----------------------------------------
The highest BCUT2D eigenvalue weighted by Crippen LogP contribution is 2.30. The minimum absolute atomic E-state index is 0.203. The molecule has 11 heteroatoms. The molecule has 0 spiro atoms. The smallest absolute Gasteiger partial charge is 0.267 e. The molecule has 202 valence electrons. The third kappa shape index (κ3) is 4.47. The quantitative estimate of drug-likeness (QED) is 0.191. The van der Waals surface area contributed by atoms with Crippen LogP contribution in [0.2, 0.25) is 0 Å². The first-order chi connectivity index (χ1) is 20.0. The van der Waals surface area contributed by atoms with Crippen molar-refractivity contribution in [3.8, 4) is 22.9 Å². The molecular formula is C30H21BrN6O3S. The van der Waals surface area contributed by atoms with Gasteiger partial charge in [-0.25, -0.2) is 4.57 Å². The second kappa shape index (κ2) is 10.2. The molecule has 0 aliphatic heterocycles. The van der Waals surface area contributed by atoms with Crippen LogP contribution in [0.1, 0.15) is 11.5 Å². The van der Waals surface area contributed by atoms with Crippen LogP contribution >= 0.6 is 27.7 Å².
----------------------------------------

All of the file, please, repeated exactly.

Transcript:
The highest BCUT2D eigenvalue weighted by Crippen LogP contribution is 2.30. The minimum absolute atomic E-state index is 0.203. The molecule has 11 heteroatoms. The molecule has 0 spiro atoms. The smallest absolute Gasteiger partial charge is 0.267 e. The molecule has 202 valence electrons. The third kappa shape index (κ3) is 4.47. The quantitative estimate of drug-likeness (QED) is 0.191. The van der Waals surface area contributed by atoms with Crippen LogP contribution in [0.2, 0.25) is 0 Å². The first-order chi connectivity index (χ1) is 20.0. The van der Waals surface area contributed by atoms with Crippen molar-refractivity contribution in [3.8, 4) is 22.9 Å². The molecular formula is C30H21BrN6O3S. The van der Waals surface area contributed by atoms with Gasteiger partial charge in [-0.25, -0.2) is 4.57 Å². The second kappa shape index (κ2) is 10.2. The molecule has 0 aliphatic heterocycles. The van der Waals surface area contributed by atoms with Crippen LogP contribution in [0.1, 0.15) is 11.5 Å². The van der Waals surface area contributed by atoms with Crippen LogP contribution >= 0.6 is 27.7 Å².